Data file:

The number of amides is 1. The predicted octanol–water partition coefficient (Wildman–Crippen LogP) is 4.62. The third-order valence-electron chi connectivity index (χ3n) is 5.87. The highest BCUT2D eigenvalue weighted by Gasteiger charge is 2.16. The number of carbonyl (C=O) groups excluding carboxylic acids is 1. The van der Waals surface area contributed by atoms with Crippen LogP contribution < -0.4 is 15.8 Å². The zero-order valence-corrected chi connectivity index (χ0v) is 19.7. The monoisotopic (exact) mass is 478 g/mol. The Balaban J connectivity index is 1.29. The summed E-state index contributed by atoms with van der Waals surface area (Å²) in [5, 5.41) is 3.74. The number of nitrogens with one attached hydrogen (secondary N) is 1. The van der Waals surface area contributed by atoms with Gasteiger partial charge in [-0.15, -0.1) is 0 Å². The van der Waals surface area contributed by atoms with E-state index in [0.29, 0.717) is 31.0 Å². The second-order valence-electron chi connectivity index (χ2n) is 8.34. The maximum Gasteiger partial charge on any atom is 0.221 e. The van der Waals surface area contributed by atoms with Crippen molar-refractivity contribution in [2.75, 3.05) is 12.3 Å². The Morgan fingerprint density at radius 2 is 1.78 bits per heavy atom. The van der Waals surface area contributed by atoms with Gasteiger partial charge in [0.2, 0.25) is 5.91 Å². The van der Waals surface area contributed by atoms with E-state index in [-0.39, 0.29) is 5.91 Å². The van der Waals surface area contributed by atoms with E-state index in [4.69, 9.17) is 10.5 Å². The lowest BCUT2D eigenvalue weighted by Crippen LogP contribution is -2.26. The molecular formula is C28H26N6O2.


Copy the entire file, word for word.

The number of amides is 1. The predicted octanol–water partition coefficient (Wildman–Crippen LogP) is 4.62. The third-order valence-electron chi connectivity index (χ3n) is 5.87. The highest BCUT2D eigenvalue weighted by Gasteiger charge is 2.16. The number of carbonyl (C=O) groups excluding carboxylic acids is 1. The van der Waals surface area contributed by atoms with Crippen LogP contribution < -0.4 is 15.8 Å². The zero-order valence-corrected chi connectivity index (χ0v) is 19.7. The monoisotopic (exact) mass is 478 g/mol. The Balaban J connectivity index is 1.29. The summed E-state index contributed by atoms with van der Waals surface area (Å²) in [5, 5.41) is 3.74. The number of nitrogens with one attached hydrogen (secondary N) is 1. The van der Waals surface area contributed by atoms with Gasteiger partial charge in [-0.15, -0.1) is 0 Å². The van der Waals surface area contributed by atoms with E-state index in [0.29, 0.717) is 31.0 Å². The second-order valence-electron chi connectivity index (χ2n) is 8.34. The maximum Gasteiger partial charge on any atom is 0.221 e. The van der Waals surface area contributed by atoms with Crippen molar-refractivity contribution in [2.75, 3.05) is 12.3 Å². The Morgan fingerprint density at radius 2 is 1.78 bits per heavy atom. The van der Waals surface area contributed by atoms with Gasteiger partial charge in [0.2, 0.25) is 5.91 Å². The van der Waals surface area contributed by atoms with E-state index in [-0.39, 0.29) is 5.91 Å². The van der Waals surface area contributed by atoms with E-state index in [4.69, 9.17) is 10.5 Å². The lowest BCUT2D eigenvalue weighted by Crippen LogP contribution is -2.26. The molecular formula is C28H26N6O2.